Hear about LAEV and our new project on NPR’s KPCC

lois-arkinI was delighted to be interviewed by KPCC’s Al Martinez on “Take Two” last week. You can hear the seven minute piece here:
http://www.scpr.org/programs/take-two/2016/09/02/51833/los-angeles-eco-village-aims-for-growth-with-new-b/

Let us know what you think. Thanks for listening. Lois

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Mature Ficus Trees Felled on First and on Westmoreland

a former tree on First Street

The Los Angeles United School District is building a new school on what has historically been the Virgil Middle School playing fields. Those fields were recently relocated to a new site north of the school. The relocation and new construction are parts of a school project that initially proposed removing a great deal of housing in the eco-village neighborhood… but that’s another story.

Last week, as construction began, LAUSD removed about a dozen mature ficus trees along the sidewalk around the new school site. This includes large trees along the north side of First Street from Bimini to Westmoreland, and along the west side of Westmoreland Avenue from First to Council[edited 6/6/2011: and another half-dozen on Council Street, too].

The youth at Bresee Foundation created this video documenting the destruction of the trees. The vid features Los Angeles Eco-Village founder Lois Arkin.  Continue reading

Great News! Learning Garden Agreement Signed!

This vacant lot will soon become the White House Place Learning Garden

On January 20th 2011, the Los Angeles Unified School District and the Beverly Vermont Community Land Trust (BVCLT) signed the joint use agreement that enables a new learning garden at Los Angeles Eco-Village! The site is the currently-vacant lot at the north east corner of the intersection of Bimini Place and White House Place.

Continue reading

Why do L.A. schools need so much parking?

Some of my earlier posts (here and here) have covered some of Los Angeles Eco-Village’s struggles with the Los Angeles Unified School District. LAUSD plans to build a large surface parking lot in the heart of our neighborhood. We think it’s not a good idea. Though we’ve heard some preliminary rumbles that there’s a compromise in the works, we’re keeping the pressure on until we see the actual plans and arrangements.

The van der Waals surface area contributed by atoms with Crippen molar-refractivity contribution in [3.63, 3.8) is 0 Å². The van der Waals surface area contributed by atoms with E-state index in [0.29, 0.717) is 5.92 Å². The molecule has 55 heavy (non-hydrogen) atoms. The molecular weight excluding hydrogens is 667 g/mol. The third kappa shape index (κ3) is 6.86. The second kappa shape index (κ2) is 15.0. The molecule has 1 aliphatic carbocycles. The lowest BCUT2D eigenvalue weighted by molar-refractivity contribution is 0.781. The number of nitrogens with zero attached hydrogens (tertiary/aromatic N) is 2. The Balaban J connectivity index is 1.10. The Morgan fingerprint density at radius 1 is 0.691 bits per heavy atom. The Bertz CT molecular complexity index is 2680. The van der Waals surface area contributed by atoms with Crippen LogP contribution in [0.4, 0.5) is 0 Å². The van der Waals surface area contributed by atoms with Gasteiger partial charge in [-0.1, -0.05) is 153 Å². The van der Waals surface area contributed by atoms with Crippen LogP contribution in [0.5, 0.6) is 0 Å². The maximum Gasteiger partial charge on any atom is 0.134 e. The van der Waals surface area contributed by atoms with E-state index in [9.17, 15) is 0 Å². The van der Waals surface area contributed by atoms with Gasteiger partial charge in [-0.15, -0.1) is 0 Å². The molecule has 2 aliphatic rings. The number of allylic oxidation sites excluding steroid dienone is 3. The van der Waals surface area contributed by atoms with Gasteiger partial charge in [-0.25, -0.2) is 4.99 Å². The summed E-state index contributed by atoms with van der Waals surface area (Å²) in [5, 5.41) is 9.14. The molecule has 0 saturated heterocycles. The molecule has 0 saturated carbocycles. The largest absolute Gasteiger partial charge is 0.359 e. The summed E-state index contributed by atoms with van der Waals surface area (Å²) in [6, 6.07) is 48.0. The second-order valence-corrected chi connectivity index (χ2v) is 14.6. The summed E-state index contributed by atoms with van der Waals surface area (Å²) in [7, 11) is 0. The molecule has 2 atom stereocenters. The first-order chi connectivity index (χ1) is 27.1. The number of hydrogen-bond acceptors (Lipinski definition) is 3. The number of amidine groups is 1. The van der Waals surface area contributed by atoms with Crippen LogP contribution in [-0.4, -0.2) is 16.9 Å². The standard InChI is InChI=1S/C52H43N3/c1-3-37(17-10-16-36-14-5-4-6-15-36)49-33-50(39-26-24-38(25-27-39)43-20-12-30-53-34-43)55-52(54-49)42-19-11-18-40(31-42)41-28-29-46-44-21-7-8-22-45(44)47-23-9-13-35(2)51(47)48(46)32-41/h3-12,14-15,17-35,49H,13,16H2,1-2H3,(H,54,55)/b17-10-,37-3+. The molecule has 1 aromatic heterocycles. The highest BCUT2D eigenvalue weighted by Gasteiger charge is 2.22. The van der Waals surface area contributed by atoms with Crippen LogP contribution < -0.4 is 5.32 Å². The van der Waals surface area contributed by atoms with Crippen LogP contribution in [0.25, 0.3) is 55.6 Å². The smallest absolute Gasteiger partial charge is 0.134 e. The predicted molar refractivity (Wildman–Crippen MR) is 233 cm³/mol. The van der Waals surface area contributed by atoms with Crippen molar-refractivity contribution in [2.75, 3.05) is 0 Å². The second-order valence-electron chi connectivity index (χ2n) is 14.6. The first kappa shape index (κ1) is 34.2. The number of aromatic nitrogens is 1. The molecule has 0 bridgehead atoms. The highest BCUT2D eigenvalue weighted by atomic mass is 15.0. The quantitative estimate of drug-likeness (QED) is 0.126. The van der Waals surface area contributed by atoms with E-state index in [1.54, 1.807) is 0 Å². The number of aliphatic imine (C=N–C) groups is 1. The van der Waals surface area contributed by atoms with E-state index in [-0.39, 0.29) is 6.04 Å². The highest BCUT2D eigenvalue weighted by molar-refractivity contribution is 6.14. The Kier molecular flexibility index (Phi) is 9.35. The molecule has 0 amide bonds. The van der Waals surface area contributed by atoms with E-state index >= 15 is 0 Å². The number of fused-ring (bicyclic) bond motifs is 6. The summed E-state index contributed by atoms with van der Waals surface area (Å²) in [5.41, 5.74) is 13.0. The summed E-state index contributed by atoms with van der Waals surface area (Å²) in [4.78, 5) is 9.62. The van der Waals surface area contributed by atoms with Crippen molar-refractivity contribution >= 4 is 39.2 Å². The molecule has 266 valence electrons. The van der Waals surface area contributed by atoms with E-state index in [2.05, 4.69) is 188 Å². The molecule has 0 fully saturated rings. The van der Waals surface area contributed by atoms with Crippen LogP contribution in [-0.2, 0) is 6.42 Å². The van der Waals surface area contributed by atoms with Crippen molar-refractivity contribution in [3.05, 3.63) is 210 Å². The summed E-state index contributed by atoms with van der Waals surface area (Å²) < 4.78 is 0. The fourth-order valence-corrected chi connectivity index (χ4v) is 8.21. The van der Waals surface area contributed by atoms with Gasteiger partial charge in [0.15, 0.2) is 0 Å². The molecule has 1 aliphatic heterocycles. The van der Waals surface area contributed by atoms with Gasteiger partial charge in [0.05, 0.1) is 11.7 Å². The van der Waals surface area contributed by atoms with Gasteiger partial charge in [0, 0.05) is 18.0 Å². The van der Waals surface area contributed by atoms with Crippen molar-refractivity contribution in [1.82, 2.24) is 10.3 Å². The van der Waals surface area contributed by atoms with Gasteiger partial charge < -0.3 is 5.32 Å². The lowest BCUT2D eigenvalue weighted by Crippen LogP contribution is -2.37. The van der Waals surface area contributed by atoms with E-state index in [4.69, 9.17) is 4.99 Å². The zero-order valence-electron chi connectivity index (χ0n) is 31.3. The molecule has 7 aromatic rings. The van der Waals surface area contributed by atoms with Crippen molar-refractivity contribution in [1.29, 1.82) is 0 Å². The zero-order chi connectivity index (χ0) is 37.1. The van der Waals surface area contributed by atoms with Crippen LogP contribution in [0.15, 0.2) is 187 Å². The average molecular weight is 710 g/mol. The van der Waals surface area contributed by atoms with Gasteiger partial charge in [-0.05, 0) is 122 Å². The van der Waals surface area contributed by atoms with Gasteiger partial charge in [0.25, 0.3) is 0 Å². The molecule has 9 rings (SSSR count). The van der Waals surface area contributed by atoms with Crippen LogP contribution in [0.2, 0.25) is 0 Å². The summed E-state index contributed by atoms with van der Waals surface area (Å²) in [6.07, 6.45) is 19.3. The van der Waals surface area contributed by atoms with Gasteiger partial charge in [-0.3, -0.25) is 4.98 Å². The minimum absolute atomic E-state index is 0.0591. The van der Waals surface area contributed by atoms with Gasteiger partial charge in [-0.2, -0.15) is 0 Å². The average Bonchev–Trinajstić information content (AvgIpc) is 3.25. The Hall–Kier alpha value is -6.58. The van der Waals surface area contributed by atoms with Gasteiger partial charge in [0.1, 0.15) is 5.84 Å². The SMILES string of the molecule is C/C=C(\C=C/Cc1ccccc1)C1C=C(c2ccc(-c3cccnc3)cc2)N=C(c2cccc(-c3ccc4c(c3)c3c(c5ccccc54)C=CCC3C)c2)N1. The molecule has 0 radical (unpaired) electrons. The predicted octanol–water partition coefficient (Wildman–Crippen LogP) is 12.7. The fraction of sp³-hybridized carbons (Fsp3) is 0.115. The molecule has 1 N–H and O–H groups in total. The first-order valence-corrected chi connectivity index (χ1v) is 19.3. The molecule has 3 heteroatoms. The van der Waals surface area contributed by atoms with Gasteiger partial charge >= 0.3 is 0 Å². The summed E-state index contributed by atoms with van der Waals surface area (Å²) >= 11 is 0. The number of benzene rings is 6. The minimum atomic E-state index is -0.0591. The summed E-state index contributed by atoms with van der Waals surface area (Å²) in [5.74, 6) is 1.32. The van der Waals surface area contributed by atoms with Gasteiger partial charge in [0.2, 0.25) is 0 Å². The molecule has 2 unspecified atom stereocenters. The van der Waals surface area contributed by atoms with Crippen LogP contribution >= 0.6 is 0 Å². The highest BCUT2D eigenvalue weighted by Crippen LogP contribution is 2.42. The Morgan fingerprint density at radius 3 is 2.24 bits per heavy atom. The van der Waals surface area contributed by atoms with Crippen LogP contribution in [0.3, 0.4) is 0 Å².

Getting to work: Your clean air commuteI am the primary author of Getting to work: Your clean air commute – a report released last week by the non-profit Coalition for Clean Air. It’s about what large employers are doing and can do to promote alternative transportation. One of the surprises that I learned in researching the report is that Southern California’s South Coast Air Quality Management District (SCAQMD) rideshare rules don’t apply to school districts. Not even looking at student trips, the LAUSD generates a lot of car trips; it’s the second largest employer in Los Angeles County. LAUSD promotes using a car for these trips by providing lots and lots (pun intended) of “free” parking. So one of CCA’s recommendations is that SCAQMD reconsider their current exemptions for school districts.

The whole report is online here. Below is a selection from the report (from page 25) outlining recommendations for schools. I think that this helps shed some light on the conflict over the planned school parking lot:

Clean air commute to school

Two local school districts rank among the top 30 largest employers in the county, and with 75,000+ employees, Los Angeles Unified School District (LAUSD) ranks as the second largest. School districts are exempt from SCAQMD rideshare requirements. No district rideshare programs exist, other than a tiny program at LAUSD headquarters.

In addition to negative environmental impacts, lack of clean air commute incentives impacts the siting and design of schools. Without incentives for alternatives, school districts are more likely to site new schools farther from public transportation and build larger parking lots. Employees are then more likely to drive and park, leading to increased space requirements and costs for parking. This takes away space and funding for students and complicates the search for new school sites.

More than just large employers, schools are where the behavior of future generations is shaped. School teachers and staff can inspire the next generation of clean air commuters.

[Recommendations for]

Policymakers/agencies:

  • Whether legally mandated or not, school districts should implement clean air commute programs for teachers, staff and students. It may be easiest to pilot these programs at administrative offices, yard facilities and older schools in the most densely urban neighborhoods, where parking is often insufficient and transit alternatives are most viable.
  • School districts should collaborate with cities to pursue state Safe Routes to School funding, which can improve biking and walking for staff and students.
  • SCAQMD loopholes exempting school districts should be reconsidered. New mandates should be employed judiciously and possibly phased in over time.

Individuals:

  • Parents, PTAs and students should work with their local schools to encourage programs and facilities that make transportation to school cleaner and safer. There are many programs for encouraging student clean air commuting which can dovetail well with similar programs for employees.
  • To read the full report, and to add your comments and questions, go here.

    New Design for LAUSD Parking – with Garden!

    Proposed Parking with Garden

    Proposed Parking with Garden

    Check out the new design above, done by architect Ian MacIlvaine of Tierra Sol y Mar, who sits on the board of the Cooperative Resources and Services Project (CRSP) which is the parent non-profit that started Los Angeles Eco-Village.  It shows the existing vacant lot at the northeast corner of Bimini Place and White House Place preserved and transformed into a keyhole garden.